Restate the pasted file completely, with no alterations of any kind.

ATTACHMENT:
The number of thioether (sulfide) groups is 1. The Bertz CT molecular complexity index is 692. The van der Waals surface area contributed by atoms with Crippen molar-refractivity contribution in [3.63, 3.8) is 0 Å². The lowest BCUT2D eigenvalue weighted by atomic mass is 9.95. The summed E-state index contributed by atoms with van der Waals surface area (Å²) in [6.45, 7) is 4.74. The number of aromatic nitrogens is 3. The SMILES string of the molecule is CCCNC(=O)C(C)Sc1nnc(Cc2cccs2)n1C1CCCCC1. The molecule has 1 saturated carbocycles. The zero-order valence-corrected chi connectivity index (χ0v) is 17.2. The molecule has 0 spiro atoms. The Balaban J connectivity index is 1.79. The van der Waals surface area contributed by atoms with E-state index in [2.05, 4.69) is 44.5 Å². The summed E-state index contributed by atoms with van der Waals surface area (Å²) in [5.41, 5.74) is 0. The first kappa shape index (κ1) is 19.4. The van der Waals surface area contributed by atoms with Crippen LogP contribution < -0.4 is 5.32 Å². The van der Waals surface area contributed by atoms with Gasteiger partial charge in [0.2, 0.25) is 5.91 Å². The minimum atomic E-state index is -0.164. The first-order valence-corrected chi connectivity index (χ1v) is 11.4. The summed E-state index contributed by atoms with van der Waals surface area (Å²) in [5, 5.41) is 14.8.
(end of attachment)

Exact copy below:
The number of thioether (sulfide) groups is 1. The Bertz CT molecular complexity index is 692. The van der Waals surface area contributed by atoms with Crippen molar-refractivity contribution in [3.63, 3.8) is 0 Å². The lowest BCUT2D eigenvalue weighted by atomic mass is 9.95. The summed E-state index contributed by atoms with van der Waals surface area (Å²) in [6.45, 7) is 4.74. The number of aromatic nitrogens is 3. The SMILES string of the molecule is CCCNC(=O)C(C)Sc1nnc(Cc2cccs2)n1C1CCCCC1. The molecule has 1 saturated carbocycles. The zero-order valence-corrected chi connectivity index (χ0v) is 17.2. The molecule has 0 spiro atoms. The Balaban J connectivity index is 1.79. The van der Waals surface area contributed by atoms with E-state index in [2.05, 4.69) is 44.5 Å². The summed E-state index contributed by atoms with van der Waals surface area (Å²) in [5.41, 5.74) is 0. The first kappa shape index (κ1) is 19.4. The van der Waals surface area contributed by atoms with Crippen LogP contribution < -0.4 is 5.32 Å². The van der Waals surface area contributed by atoms with Gasteiger partial charge in [0.2, 0.25) is 5.91 Å². The minimum atomic E-state index is -0.164. The first-order valence-corrected chi connectivity index (χ1v) is 11.4. The summed E-state index contributed by atoms with van der Waals surface area (Å²) in [5, 5.41) is 14.8.